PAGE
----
discoveries

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Humans Have Made 30 Trillion Tons of Stuff

That's 110 pounds per square meter of the Earth's surface

(Newser) - Humans have built a ton of things to keep us alive on this twirling little rock: farms, airports, roads, CDs, houses, computers, landfills, and so forth. All these things are known as the technosphere, and for the first time ever—in a study published last month in the Anthropocene Review... More »

'Psychedelic Slinky' Spotted for First Time in 100 Years

Weird sea creature of legends found off California coast

(Newser) - In 1899, a Leipzig University marine biologist named Carl Chun came across a see-through "sea blob" in the southern Atlantic, and its existence hasn't been confirmed since—until now. Live Science reports on the Bathochordaeus charon invertebrate (what it describes as a "psychedelic Slinky"), recently spotted... More »

There's a Way to Cut TSA Lines and TSA Costs

Waive the PreCheck fee, researchers say

(Newser) - Millions of people pay for the privilege of leaving their shoes and belts on and their laptops in their bags during airport security screenings. But a study out of the University of Illinois at Urbana-Champaign says by making the TSA's PreCheck program free—it's currently $85 for the... More »

Study Suggests You Should Leave Your Pubic Hair Alone

Researchers see higher rate of sexually transmitted infections among groomers

(Newser) - People who groom their pubic hair regularly are more likely to have a sexually transmitted infection, say researchers in a new study. To be clear, the researchers aren't saying that the grooming itself helps lead to the STI, reports Live Science . While it's possible that's the case—... More »

Smoke Just a Little Bit? It'll Still Kill You

Silver lining: The sooner you quit, the lower the risks

(Newser) - More bad news for smokers, this time for those who think that cutting back will help their health. It turns out that while people who smoke between one and 10 cigarettes a day have an 87% higher risk of earlier death compared to those who've never smoked, people who... More »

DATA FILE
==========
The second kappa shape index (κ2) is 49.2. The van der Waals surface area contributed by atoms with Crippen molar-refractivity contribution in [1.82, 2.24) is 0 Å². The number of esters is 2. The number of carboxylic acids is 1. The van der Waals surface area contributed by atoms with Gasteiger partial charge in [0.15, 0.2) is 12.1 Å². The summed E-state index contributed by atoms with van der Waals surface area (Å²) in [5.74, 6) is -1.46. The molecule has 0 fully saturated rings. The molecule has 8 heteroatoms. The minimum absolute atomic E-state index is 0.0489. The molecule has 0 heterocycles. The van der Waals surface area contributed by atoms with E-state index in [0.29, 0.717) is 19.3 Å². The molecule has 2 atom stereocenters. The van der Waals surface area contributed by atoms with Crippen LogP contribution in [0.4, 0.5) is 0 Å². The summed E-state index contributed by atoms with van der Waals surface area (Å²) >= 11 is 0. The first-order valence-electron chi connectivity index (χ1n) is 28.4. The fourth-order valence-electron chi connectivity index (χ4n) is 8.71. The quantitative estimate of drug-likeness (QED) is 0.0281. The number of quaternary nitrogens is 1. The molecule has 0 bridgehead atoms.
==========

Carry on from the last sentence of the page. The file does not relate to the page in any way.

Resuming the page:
'Leaning Tower of SF' Is Sinking Faster Than Thought

Satellite images show descent of Millennium Tower

(Newser) - There's no question that the 58-story Millennium Tower in downtown San Francisco is both sinking and tilting. But new satellite images find that its progress into the sand below is nearly twice the pace previously thought—close to two inches a year instead of one, reports NBC News . Since... More »

This Might Be World's First Polluted River

Researchers find riverbed with copper pollution from 7,000 years ago

(Newser) - It's no surprise that humans pollute their waterways, but now it appears we've been doing it a lot longer than thought. In a study published this month in Science of the Total Environment , researchers say they've found evidence of a polluted river from 7,000 years ago.... More »

Shrooms: 5 Most Incredible Discoveries of the Week

A surprise under a Mexican supermarket made the list

(Newser) - A study suggesting that magic mushrooms have a place in the cancer ward and a surprise find under a Mexican supermarket were among the discoveries of the week:
  • Magic Mushrooms Had Big Effect on Cancer Patients : Two studies of cancer patients with symptoms of depression and anxiety suggest that a
... More »

Surprise Find: Florida Python Ate 3 Deer

This is not good news for the Everglades ecosystem

(Newser) - Wildlife officials in Florida have known for a while that Burmese pythons have been eating their way through the Everglades, but the study of one particular snake has surprised them with the extent of that appetite: The 15-foot female had eaten three white-tailed deer in the 90 days before her... More »

Star of Bethlehem May Have Been Something Much Rarer

We might not be able to expect Jesus back for another 500K years at least

(Newser) - Christmas cards and carols have been lying to us for years. The Bible says the Star of Bethlehem—or "Christmas Star"—was followed by Magi bearing gifts of gold, frankincense, and myrrh to the birthplace of Jesus. But one Notre Dame professor says the famous star wasn't... More »

These Mummy Legs Likely Belong to a Great Queen